It also appears that the current ASA leadership did not exactly play fair in terms of enabling members visiting the organization's website to learn about opposing views (emphasis added):
    Eight past ASA presidents sent a letter last week opposing the boycott as being "antithetical to the mission of free and open inquiry for which a scholarly organization stands” and taking issue with the association's leaders for refusing to post the anti-boycott petition and an open letter from the AAUP opposing boycotts on its website.

    “I hope that people will remember that many more members did not vote than did vote,” said Shelley Fisher Fishkin, the president of the association in 2004-5 and the Joseph S. Atha Professor of Humanities and director of American studies at Stanford University. “The views that were expressed in this flawed process should not be taken as representative of the views of the majority of scholars in the field.”

    Shalom v' salaam; peace and wholeness

    by another American on Thu Feb 13, 2014 at 05:40:30 AM PST

  •  I doubt the wisdom of the proposed (0+ / 0-)

    legislation, but let's be clear that the bill's essential thrust is to control the spending of state tax dollars. Professors and academic institutions are free to spend money from non-New York state sources as they wish:

    No college in this state may use state  aid  provided  directly  to such  college  to: fund an academic entity, provide funds for membership in an academic entity or fund travel or  lodging  for  any employee  to attend  any  meeting of such academic entity if such entity has issued a public resolution or other official statement or undertaken an  official action  boycotting  a  host  country  or  higher education institutions located in such country.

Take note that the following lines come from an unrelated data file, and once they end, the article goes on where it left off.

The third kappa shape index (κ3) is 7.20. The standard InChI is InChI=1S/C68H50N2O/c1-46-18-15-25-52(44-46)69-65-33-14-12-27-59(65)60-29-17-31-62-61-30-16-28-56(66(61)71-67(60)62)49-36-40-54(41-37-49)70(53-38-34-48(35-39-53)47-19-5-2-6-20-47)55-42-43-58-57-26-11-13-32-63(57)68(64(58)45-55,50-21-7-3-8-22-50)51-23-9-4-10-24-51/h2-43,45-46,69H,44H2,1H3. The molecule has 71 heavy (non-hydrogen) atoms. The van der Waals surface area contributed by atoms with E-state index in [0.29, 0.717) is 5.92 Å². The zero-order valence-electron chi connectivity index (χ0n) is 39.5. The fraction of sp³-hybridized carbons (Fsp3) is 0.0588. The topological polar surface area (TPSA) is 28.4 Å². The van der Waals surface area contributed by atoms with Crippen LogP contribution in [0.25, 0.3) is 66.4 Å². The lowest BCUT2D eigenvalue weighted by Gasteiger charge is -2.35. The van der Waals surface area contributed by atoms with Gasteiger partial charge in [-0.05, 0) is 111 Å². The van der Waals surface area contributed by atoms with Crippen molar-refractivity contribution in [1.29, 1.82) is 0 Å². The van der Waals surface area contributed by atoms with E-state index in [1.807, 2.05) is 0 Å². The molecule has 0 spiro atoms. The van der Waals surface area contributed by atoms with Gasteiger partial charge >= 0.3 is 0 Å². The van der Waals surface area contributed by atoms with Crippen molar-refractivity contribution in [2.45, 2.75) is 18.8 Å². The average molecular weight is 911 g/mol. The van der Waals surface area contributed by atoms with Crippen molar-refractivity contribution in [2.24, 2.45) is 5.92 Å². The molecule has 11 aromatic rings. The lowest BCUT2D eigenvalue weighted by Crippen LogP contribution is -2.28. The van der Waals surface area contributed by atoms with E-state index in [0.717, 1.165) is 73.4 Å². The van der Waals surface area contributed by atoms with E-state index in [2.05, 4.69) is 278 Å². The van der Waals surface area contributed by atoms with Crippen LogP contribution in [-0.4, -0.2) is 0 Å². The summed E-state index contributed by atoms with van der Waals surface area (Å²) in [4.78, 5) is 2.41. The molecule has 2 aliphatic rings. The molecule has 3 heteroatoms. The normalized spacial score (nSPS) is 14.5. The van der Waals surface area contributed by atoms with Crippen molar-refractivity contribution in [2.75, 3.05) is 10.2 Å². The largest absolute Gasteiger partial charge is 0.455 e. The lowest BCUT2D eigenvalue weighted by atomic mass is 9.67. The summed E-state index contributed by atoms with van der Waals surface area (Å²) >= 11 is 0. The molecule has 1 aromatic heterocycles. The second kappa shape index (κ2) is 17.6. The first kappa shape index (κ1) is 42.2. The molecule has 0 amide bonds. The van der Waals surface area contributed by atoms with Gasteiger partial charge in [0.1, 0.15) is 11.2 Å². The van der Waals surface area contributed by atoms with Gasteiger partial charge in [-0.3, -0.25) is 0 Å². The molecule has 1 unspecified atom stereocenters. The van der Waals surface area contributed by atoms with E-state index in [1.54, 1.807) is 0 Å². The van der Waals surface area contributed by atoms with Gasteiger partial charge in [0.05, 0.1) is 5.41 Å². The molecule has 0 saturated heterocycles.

(Emphasis added).

    The bill expressly does not apply to, among other circumstances:

    (b) when such boycott is connected with a labor dispute; or

    (c)  when  such  boycott  is  for  the  purpose of protesting unlawful discriminatory practices as determined by the laws, rules or regulations of this state.

    For example, were the American Historical Association to vote to boycott academic institutions located in U.S. states that forbid equal marriage, the bill, if enacted, would not prevent the use of New York state funds to participate in AHA meetings or activities.

    Finally, considering the academic-freedom-based objections to the ASA boycott, it is more than ironic to find defenders of that boycott object to a possible counter-boycott on the grounds of academic freedom.

    Shalom v' salaam; peace and wholeness

    by another American on Thu Feb 13, 2014 at 05:55:49 AM PST

  •  Hysterical!!! (0+ / 0-)

    I suppose the ASA and BDS advocates will cry foul, because they don't approve divestment strategies targeted at them.

    In other words, they would have us believe that it's fine (and "legitimate")  to direct such strategies at Israeli institutions, but when such strategies are -- in response -- directed at BDS advocacy . . .  oh well . . . that's an entirely different matter . . .  and they cry foul.